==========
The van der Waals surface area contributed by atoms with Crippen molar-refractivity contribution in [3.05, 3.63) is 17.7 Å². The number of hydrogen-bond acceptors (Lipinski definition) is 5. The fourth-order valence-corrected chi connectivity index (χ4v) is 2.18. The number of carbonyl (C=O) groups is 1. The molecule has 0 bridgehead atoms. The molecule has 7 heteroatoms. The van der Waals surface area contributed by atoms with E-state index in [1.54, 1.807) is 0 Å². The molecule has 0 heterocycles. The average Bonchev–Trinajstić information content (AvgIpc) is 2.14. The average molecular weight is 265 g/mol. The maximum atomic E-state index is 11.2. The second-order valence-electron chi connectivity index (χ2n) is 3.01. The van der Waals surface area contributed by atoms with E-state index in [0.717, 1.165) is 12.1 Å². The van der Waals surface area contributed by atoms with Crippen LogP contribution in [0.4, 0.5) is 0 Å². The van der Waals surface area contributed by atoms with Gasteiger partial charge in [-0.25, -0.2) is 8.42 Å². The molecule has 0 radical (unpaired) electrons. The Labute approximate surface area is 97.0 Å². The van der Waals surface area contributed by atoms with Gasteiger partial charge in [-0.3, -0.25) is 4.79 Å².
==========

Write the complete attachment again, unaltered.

The van der Waals surface area contributed by atoms with Crippen molar-refractivity contribution in [3.05, 3.63) is 17.7 Å². The number of hydrogen-bond acceptors (Lipinski definition) is 5. The fourth-order valence-corrected chi connectivity index (χ4v) is 2.18. The number of carbonyl (C=O) groups is 1. The molecule has 0 bridgehead atoms. The molecule has 7 heteroatoms. The van der Waals surface area contributed by atoms with E-state index in [1.54, 1.807) is 0 Å². The molecule has 0 heterocycles. The average Bonchev–Trinajstić information content (AvgIpc) is 2.14. The average molecular weight is 265 g/mol. The maximum atomic E-state index is 11.2. The second-order valence-electron chi connectivity index (χ2n) is 3.01. The van der Waals surface area contributed by atoms with E-state index in [0.717, 1.165) is 12.1 Å². The van der Waals surface area contributed by atoms with Crippen LogP contribution in [0.4, 0.5) is 0 Å². The van der Waals surface area contributed by atoms with Gasteiger partial charge in [-0.25, -0.2) is 8.42 Å². The molecule has 0 radical (unpaired) electrons. The Labute approximate surface area is 97.0 Å². The van der Waals surface area contributed by atoms with Gasteiger partial charge in [-0.3, -0.25) is 4.79 Å².